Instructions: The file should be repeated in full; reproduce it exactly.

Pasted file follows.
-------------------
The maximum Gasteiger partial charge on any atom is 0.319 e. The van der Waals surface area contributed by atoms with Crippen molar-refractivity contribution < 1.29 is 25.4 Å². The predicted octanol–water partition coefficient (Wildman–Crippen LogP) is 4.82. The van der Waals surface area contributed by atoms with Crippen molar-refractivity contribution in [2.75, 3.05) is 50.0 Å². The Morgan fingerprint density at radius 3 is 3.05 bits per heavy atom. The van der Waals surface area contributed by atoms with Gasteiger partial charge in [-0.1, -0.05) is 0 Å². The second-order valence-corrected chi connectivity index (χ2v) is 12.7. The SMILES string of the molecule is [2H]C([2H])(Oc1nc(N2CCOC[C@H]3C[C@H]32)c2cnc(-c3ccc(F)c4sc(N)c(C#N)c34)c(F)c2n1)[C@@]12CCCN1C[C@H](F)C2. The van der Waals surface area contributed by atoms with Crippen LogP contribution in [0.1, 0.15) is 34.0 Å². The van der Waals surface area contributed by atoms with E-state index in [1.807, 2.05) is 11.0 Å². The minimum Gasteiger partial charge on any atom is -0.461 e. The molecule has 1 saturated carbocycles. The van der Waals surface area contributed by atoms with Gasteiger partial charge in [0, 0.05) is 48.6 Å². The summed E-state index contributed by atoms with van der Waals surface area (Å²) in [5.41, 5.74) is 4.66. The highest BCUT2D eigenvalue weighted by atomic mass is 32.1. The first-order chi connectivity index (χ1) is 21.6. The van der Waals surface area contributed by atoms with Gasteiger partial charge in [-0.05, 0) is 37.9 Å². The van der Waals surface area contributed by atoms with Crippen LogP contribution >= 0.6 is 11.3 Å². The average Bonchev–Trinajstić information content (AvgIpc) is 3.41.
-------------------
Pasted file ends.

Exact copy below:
The maximum Gasteiger partial charge on any atom is 0.319 e. The van der Waals surface area contributed by atoms with Crippen molar-refractivity contribution < 1.29 is 25.4 Å². The predicted octanol–water partition coefficient (Wildman–Crippen LogP) is 4.82. The van der Waals surface area contributed by atoms with Crippen molar-refractivity contribution in [2.75, 3.05) is 50.0 Å². The Morgan fingerprint density at radius 3 is 3.05 bits per heavy atom. The van der Waals surface area contributed by atoms with Gasteiger partial charge in [-0.1, -0.05) is 0 Å². The second-order valence-corrected chi connectivity index (χ2v) is 12.7. The SMILES string of the molecule is [2H]C([2H])(Oc1nc(N2CCOC[C@H]3C[C@H]32)c2cnc(-c3ccc(F)c4sc(N)c(C#N)c34)c(F)c2n1)[C@@]12CCCN1C[C@H](F)C2. The van der Waals surface area contributed by atoms with Crippen LogP contribution in [0.1, 0.15) is 34.0 Å². The van der Waals surface area contributed by atoms with E-state index in [1.807, 2.05) is 11.0 Å². The minimum Gasteiger partial charge on any atom is -0.461 e. The molecule has 1 saturated carbocycles. The van der Waals surface area contributed by atoms with Gasteiger partial charge in [0, 0.05) is 48.6 Å². The summed E-state index contributed by atoms with van der Waals surface area (Å²) in [5.41, 5.74) is 4.66. The highest BCUT2D eigenvalue weighted by atomic mass is 32.1. The first-order chi connectivity index (χ1) is 21.6. The van der Waals surface area contributed by atoms with Gasteiger partial charge in [-0.05, 0) is 37.9 Å². The van der Waals surface area contributed by atoms with Crippen LogP contribution >= 0.6 is 11.3 Å². The average Bonchev–Trinajstić information content (AvgIpc) is 3.41.